UC Observer logo
UCObserver on SoundCloud UCObserver on YouTube UCObserver on Facebook UCObserver on Twitter UCObserver's RSS Feeds

Rosh Hashanah

Canadian documentary paints an unsentimental portrait of a Jewish holiday

By Chelsea Temple Jones

Rosh Hashanah: The Day of Judgment
Directed by Barry Lank
Lank/Beach Productions
VisionTV: Sept. 21, 10 p.m. EST

Remember documentary parodies on The Simpsons? They begin with the host turning away from his activity and greeting viewers with enthusiasm as artificial as plastic: “Hi, I’m Troy McClure. You may remember me from such educational films as . . . .”

Such films as Rosh Hashanah: The Day of Judgment, perhaps? Well, not quite. But it’s a close call when a Jazz FM radio host wraps up the weather forecast, removes his headphones, turns toward the camera and heartily says, “It’s the Jewish New Year. I’m Ralph Benmergui. I’m a family man. . . .”

The rest of the film unfolds as a model educational guide to Rosh Hashanah, the holiday marking the Day of Judgment, the beginning of the Jewish New Year.

Though Rosh Hashanah is the day when Jews around the world gather to pray, sing and hear the earthy herald of the shofar, the film isn’t a romantic lament. Instead, Rosh Hashanah is laced with colourful characters, hopping from downtown Winnipeg to the historic Junction Synagogue in Toronto,  from bakers and bridal shop owners to lawyers and academics. There’s even an appearance by Larry Thomas, affectionately known as “The Soup Nazi” from Seinfeld.

Viewers get a quick tour of Rideau Bakery in downtown Ottawa. Here, the owner stocks up on raisins and honey for people to put on savoury pastries that represent hope for a sweet year ahead. Nods of affirmation follow from the kosher inspector making his daily rounds.

These neighbourly characters offer depth and testimony. Some describe the longest Jewish service of the year as a new beginning, an annual spiritual renewal dating back to paganism. The holiday connects people with their own histories and with Jewish history through deep introspection, reflection and forethought. University student Leslie Emery best articulates it: “Nobody’s perfect, but we can always do better and we can try to live our lives in a way that heals the world.”

The film paints a picture of Rosh Hashanah that is both unsentimental and uncritical, making it a tame addition to a church library. Its approach is formulaic because, well, the formula works. Ultimately, though, this documentary is the stuff of channel surfing; if you want to learn more about Rosh Hashanah, just put down the remote and watch it.

Chelsea Temple Jones is a freelance writer in Toronto.


Readers’ advisory: The discussion below is moderated by The UC Observer and facilitated by Intense Debate (ID), an online commentary system. The Observer reserves the right to edit or reject any comment it deems to be inappropriate. Approved comments may be further edited for length, clarity and accuracy, and published in the print edition of the magazine. Please note: readers do not need to sign up with ID to post their comments on ucobserver.org. We require only your user name and e-mail address. Your comments will be posted from Monday to Friday between 9:30 a.m. and 5:30 p.m. Join the discussion today!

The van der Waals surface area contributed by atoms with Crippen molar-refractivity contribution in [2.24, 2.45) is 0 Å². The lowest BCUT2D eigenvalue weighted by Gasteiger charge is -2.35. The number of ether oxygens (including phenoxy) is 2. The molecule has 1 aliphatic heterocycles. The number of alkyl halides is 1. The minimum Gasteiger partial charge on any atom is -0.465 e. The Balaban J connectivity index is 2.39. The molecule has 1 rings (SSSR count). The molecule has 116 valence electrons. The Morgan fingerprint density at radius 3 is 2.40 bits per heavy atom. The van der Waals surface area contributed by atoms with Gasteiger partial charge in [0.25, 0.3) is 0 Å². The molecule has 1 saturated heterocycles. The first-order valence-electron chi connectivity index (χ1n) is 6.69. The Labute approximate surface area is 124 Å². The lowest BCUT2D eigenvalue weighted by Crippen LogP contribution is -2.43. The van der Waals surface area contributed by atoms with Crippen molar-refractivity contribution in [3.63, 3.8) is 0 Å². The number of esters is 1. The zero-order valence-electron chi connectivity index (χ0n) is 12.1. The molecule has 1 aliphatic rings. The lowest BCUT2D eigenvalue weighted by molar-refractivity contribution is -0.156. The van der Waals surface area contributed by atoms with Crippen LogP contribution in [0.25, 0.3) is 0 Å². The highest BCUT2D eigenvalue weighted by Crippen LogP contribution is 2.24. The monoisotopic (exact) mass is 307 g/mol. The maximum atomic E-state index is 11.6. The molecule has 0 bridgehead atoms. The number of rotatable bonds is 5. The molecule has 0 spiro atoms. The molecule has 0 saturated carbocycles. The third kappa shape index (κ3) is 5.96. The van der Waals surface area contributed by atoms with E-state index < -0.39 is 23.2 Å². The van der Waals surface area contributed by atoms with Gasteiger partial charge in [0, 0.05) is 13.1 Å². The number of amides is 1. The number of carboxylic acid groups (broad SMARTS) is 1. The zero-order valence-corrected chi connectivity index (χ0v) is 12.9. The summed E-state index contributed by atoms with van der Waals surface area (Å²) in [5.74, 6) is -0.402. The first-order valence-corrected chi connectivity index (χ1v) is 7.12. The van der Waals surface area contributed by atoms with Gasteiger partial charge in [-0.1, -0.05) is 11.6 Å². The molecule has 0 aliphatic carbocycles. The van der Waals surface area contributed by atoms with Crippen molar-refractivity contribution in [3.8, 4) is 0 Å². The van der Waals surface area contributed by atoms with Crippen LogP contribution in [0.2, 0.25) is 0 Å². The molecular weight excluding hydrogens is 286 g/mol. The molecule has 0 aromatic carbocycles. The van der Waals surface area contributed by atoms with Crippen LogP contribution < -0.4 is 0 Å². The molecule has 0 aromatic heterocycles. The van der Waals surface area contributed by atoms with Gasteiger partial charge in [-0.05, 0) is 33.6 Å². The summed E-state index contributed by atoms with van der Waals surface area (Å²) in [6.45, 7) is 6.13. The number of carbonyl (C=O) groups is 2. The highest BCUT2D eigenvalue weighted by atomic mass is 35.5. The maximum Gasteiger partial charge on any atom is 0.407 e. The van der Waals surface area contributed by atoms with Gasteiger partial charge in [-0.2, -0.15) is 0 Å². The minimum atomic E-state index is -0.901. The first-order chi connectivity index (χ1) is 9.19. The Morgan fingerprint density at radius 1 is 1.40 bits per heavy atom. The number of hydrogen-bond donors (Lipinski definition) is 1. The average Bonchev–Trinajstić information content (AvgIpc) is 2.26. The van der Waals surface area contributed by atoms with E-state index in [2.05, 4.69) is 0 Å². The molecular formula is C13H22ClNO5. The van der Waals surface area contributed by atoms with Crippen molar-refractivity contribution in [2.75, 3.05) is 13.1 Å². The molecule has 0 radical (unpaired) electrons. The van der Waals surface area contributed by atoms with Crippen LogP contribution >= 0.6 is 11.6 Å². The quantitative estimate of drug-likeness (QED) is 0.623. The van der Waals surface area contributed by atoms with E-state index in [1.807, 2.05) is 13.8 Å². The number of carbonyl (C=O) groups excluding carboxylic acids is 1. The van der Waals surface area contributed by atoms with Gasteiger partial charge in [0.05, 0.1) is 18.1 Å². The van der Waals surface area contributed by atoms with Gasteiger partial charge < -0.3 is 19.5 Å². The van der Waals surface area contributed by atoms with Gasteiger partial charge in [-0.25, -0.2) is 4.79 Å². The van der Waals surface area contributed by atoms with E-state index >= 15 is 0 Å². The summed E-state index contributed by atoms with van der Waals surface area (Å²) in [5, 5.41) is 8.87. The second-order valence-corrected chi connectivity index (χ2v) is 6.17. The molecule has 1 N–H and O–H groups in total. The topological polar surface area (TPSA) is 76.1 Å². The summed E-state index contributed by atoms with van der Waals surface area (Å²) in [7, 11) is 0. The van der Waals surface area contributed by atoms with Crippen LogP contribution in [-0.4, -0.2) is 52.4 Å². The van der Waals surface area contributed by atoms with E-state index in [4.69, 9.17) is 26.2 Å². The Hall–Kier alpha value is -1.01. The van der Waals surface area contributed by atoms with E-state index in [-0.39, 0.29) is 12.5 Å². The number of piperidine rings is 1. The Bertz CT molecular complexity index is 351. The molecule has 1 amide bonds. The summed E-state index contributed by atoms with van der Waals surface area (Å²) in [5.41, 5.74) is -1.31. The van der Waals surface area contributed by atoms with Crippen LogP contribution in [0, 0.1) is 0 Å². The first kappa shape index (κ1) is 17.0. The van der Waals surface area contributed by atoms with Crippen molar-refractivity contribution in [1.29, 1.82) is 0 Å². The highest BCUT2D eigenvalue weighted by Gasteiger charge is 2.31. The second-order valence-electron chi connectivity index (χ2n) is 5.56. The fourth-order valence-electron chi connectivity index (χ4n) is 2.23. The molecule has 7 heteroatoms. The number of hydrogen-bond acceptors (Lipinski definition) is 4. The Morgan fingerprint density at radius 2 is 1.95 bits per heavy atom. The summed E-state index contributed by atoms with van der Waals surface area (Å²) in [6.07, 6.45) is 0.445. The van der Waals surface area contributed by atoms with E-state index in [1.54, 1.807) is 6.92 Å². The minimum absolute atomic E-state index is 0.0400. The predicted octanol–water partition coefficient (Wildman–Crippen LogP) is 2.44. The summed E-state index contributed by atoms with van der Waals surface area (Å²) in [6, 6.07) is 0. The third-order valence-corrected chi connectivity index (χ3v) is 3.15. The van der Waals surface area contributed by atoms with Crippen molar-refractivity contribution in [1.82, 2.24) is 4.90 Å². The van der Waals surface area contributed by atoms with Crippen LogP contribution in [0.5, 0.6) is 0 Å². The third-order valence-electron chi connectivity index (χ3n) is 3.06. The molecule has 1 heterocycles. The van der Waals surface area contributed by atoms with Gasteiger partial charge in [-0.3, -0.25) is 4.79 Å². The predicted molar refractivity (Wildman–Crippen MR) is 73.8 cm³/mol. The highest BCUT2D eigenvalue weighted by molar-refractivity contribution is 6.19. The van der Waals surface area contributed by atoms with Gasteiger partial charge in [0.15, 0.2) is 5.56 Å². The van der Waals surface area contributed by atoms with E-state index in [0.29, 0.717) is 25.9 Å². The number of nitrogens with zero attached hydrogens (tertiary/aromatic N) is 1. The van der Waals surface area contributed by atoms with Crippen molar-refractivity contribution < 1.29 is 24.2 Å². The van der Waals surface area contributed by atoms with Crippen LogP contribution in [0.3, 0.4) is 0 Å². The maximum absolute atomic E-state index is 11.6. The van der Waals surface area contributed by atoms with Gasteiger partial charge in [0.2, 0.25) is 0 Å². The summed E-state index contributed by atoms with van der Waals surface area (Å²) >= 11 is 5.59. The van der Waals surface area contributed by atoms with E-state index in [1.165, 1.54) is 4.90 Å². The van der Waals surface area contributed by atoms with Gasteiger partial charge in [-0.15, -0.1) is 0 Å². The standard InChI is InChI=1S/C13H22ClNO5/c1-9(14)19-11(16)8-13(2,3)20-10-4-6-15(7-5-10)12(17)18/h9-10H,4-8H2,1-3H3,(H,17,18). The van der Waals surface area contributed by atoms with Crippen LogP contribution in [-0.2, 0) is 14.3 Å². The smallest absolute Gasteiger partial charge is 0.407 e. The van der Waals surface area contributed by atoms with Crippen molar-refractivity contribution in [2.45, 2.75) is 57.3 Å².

Promotional Image

Editorials

David Wilson%

Observations

by David Wilson

If statues could talk

Promotional Image

Video

ObserverDocs: Stolen Mother

by Observer Staff

The daughter and adoptive mother of one of the Missing and Murdered Indigenous Women share their story

Promotional Image

Society

July 2017

From far and wide

by Various Writers

Meet 11 immigrants who are putting down new roots

World

June 2017

A suitcase for Cuba

by Christopher Levan

You’ll find more than giveaway toiletries and hand-me-downs in the writer's luggage. Each carefully chosen gift offers a glimpse into the lives of Cubans today.

Justice

June 2017

Undocumented

by Kristy Woudstra

Up to half a million people are living in Canada without official status. The ‘sanctuary city’ movement is growing, but the fear of deportation persists.

World

June 2017

Resisting genocide

by Sally Armstrong

In August 2014, ISIS attacked Iraq’s Yazidis, slaughtering thousands and forcing women and girls into sexual slavery. Today, the survivors are fighting for their ancient way of life.

Society

April 2017

Dear Grandkids

by Various Writers

Six acclaimed Canadian authors write letters from the heart

Society

March 2017

Called to resist

by Paul Wilson

Liberal Christians in the United States test their faith against a demagogue

Promotional Image